Björn Rust (he/him) is a post-industrial designer cum researcher, innovator and educator, developing context-sensitive innovation practices for people, planet and beyond.

Recent writings

  1. Opportunity hoarding
  2. Doing away with bullshit
  3. The course of my life, so far

Practical quantum computers

Long before Intel gave us the Pentium, released with a 60 MHz clock speed in 1993, researchers have been imagining processors unconstrained by the binary nature of transistors. In fact, as early as 1980, Yuri Manin described the mathematical foundations of quantum computing in his paper entitled Computable and Uncomputable. But until now it has been notoriously difficult to fabricate stable qubits that are able to achieve both superposition and entanglement.

Thanks to the work of Leo Kouwenhoven and his team at Delft, the MIT Technology Review has listed quantum computers among its '10 Breakthrough Technologies' for 2017 noting that: »... a raft of previously theoretical designs are actually being built«. The article goes on to indicate that the growing corporate interest in quantum computing is playing a significant role in the viability of the technology as those corporations are offering financial backing to both the research and development of assorted adjacent technologies.

It's worth noting that IBM first demonstrated a working quantum computer in 2000 and has been making an iteration of this available to the public via a cloud-based service since last year. Google too has been working on its own quantum computer, while both NASA, Lockheed Martin and the Los Alamos National Laboratory are working with The Canadian company D-Wave System. However, Wired warned that:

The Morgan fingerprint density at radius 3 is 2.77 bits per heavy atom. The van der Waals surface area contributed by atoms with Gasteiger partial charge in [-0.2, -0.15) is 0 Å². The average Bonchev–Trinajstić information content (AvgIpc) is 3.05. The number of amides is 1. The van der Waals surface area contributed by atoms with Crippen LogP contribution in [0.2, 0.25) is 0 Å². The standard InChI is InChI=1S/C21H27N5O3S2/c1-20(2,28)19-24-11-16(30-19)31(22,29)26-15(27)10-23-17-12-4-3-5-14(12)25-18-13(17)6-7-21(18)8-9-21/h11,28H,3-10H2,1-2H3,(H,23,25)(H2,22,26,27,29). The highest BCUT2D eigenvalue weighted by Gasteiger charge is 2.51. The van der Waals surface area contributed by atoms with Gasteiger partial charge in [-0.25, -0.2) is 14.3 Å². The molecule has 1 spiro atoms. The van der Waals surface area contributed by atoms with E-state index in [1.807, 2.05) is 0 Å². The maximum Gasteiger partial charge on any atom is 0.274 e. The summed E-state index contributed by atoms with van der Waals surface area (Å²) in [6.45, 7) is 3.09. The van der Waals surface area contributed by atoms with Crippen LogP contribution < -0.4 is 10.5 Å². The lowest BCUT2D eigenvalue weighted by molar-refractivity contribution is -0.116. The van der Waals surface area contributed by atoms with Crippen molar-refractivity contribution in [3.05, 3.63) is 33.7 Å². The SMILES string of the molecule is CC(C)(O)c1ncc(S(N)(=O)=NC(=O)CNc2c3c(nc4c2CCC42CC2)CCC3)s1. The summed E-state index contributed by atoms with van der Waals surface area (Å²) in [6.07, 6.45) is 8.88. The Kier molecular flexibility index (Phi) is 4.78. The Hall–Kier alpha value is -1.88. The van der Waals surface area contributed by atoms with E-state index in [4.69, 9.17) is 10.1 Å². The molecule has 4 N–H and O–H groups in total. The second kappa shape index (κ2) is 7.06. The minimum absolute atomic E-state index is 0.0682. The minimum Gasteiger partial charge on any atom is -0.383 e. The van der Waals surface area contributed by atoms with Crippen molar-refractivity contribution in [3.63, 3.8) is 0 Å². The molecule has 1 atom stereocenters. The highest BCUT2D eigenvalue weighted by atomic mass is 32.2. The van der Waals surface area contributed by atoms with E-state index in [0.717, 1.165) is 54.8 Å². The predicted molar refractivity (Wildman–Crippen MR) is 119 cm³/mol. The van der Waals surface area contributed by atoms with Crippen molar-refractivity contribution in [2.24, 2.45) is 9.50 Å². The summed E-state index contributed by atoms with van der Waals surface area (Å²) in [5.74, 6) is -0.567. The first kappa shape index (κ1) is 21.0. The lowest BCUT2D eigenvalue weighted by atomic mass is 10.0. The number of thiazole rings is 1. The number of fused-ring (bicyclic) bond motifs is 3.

... today’s quantum computers still aren’t practical for most real-world applications. qubits are fragile and can be easily knocked out of the superposition state. Meanwhile, quantum computers are extremely difficult to program today because they require highly specialized knowledge.

Russ Juskalian of the MIT Technology Review offers a further warning aimed at D-Wave's quantum annealing technology by claiming that:

The approach, skeptics say, is at best applicable to a very constrained set of computations and might offer no speed advantage over classical systems.

But by Juskalian's own reporting, the absence of this speed advantage might soon disappear if Harmut Neven, the head of Google’s quantum computing effort, is able to deliver a 49-qubit system in the coming year as promised. This is an important milestone, as Juskalian describes:

The target of around 50 qubits isn’t an arbitrary one. It’s a threshold, known as quantum supremacy, beyond which no classical supercomputer would be capable of handling the exponential growth in memory and communications bandwidth needed to simulate its quantum counterpart. In other words, the top supercomputer systems can currently do all the same things that five- to 20-qubit quantum computers can, but at around 50 qubits this becomes physically impossible.

Despite all this, quantum computing is still largely confined to the lab. But we should be mindful of how it might impact our lives. For instance, this technology could render state-of-the-art asymmetrical encryption based on the RSA model (the history of which was covered in a recent episode of 50 Things That Made the Modern Economy) obsolete since one of the greatest strengths of a quantum computer is factoring large numbers. While RSA will be replaced by quantum cryptography in time, it's fair to expect that there will be a period where only universities, wealthy corporations and governments will wield this power.

Inspired by: MIT Technology Review & Wired

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